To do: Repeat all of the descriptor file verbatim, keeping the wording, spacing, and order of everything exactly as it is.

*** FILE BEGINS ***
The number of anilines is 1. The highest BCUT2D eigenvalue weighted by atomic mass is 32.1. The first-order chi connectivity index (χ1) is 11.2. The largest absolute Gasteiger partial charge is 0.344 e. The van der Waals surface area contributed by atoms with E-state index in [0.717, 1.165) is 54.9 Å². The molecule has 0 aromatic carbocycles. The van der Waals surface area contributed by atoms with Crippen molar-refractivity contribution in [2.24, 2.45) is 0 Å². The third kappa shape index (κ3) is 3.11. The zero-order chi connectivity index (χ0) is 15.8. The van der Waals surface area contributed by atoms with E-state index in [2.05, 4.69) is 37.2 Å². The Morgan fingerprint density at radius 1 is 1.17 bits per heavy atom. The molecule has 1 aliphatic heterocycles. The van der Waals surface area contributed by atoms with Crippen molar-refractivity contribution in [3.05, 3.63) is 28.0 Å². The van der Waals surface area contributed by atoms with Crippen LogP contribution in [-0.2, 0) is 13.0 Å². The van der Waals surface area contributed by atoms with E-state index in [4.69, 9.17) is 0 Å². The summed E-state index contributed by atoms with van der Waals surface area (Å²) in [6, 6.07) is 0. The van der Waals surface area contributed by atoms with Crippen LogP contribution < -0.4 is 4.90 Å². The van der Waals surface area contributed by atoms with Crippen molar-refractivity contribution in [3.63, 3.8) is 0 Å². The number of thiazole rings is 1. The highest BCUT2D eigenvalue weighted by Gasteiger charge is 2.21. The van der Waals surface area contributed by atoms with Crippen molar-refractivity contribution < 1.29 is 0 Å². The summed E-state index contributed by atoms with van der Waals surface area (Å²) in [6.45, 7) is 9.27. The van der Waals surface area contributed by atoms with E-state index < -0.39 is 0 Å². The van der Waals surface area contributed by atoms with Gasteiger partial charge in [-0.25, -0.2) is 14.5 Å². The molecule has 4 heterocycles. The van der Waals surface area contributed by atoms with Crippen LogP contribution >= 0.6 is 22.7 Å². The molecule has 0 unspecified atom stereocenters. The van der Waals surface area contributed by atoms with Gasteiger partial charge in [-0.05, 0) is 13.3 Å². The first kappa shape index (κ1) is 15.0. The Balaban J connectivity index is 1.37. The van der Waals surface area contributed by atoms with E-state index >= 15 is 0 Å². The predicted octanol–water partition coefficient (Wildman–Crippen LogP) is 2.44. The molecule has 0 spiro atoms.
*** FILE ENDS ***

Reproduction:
The number of anilines is 1. The highest BCUT2D eigenvalue weighted by atomic mass is 32.1. The first-order chi connectivity index (χ1) is 11.2. The largest absolute Gasteiger partial charge is 0.344 e. The van der Waals surface area contributed by atoms with E-state index in [0.717, 1.165) is 54.9 Å². The molecule has 0 aromatic carbocycles. The van der Waals surface area contributed by atoms with Crippen molar-refractivity contribution in [2.24, 2.45) is 0 Å². The third kappa shape index (κ3) is 3.11. The zero-order chi connectivity index (χ0) is 15.8. The van der Waals surface area contributed by atoms with E-state index in [2.05, 4.69) is 37.2 Å². The Morgan fingerprint density at radius 1 is 1.17 bits per heavy atom. The molecule has 1 aliphatic heterocycles. The van der Waals surface area contributed by atoms with Crippen molar-refractivity contribution in [3.05, 3.63) is 28.0 Å². The van der Waals surface area contributed by atoms with Crippen LogP contribution in [-0.2, 0) is 13.0 Å². The van der Waals surface area contributed by atoms with E-state index in [4.69, 9.17) is 0 Å². The summed E-state index contributed by atoms with van der Waals surface area (Å²) in [6, 6.07) is 0. The van der Waals surface area contributed by atoms with Crippen LogP contribution < -0.4 is 4.90 Å². The van der Waals surface area contributed by atoms with Crippen molar-refractivity contribution in [3.63, 3.8) is 0 Å². The number of thiazole rings is 1. The highest BCUT2D eigenvalue weighted by Gasteiger charge is 2.21. The van der Waals surface area contributed by atoms with Crippen molar-refractivity contribution < 1.29 is 0 Å². The summed E-state index contributed by atoms with van der Waals surface area (Å²) in [6.45, 7) is 9.27. The van der Waals surface area contributed by atoms with E-state index < -0.39 is 0 Å². The van der Waals surface area contributed by atoms with Gasteiger partial charge in [-0.25, -0.2) is 14.5 Å². The molecule has 4 heterocycles. The van der Waals surface area contributed by atoms with Crippen LogP contribution >= 0.6 is 22.7 Å². The molecule has 0 unspecified atom stereocenters. The van der Waals surface area contributed by atoms with Gasteiger partial charge in [-0.05, 0) is 13.3 Å². The first kappa shape index (κ1) is 15.0. The Balaban J connectivity index is 1.37. The van der Waals surface area contributed by atoms with E-state index >= 15 is 0 Å². The predicted octanol–water partition coefficient (Wildman–Crippen LogP) is 2.44. The molecule has 0 spiro atoms.